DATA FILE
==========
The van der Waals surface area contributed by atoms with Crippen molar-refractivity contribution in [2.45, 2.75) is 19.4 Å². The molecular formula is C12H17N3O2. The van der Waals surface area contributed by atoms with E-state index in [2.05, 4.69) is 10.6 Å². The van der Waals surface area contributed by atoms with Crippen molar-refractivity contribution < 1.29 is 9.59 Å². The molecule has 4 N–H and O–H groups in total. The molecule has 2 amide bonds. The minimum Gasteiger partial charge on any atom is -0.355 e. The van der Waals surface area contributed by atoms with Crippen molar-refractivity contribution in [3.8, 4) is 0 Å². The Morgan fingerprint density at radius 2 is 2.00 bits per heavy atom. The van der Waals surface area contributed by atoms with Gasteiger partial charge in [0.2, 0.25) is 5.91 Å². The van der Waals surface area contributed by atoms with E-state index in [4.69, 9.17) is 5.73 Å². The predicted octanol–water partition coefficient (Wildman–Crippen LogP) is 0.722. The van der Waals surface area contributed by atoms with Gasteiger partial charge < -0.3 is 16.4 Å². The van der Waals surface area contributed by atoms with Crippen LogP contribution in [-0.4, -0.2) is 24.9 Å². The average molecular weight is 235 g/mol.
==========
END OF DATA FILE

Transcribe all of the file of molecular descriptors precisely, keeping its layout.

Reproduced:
The van der Waals surface area contributed by atoms with Crippen molar-refractivity contribution in [2.45, 2.75) is 19.4 Å². The molecular formula is C12H17N3O2. The van der Waals surface area contributed by atoms with E-state index in [2.05, 4.69) is 10.6 Å². The van der Waals surface area contributed by atoms with Crippen molar-refractivity contribution < 1.29 is 9.59 Å². The molecule has 4 N–H and O–H groups in total. The molecule has 2 amide bonds. The minimum Gasteiger partial charge on any atom is -0.355 e. The van der Waals surface area contributed by atoms with Crippen molar-refractivity contribution in [3.8, 4) is 0 Å². The Morgan fingerprint density at radius 2 is 2.00 bits per heavy atom. The van der Waals surface area contributed by atoms with Gasteiger partial charge in [0.2, 0.25) is 5.91 Å². The van der Waals surface area contributed by atoms with E-state index in [4.69, 9.17) is 5.73 Å². The predicted octanol–water partition coefficient (Wildman–Crippen LogP) is 0.722. The van der Waals surface area contributed by atoms with Gasteiger partial charge < -0.3 is 16.4 Å². The van der Waals surface area contributed by atoms with Crippen LogP contribution in [-0.4, -0.2) is 24.9 Å². The average molecular weight is 235 g/mol.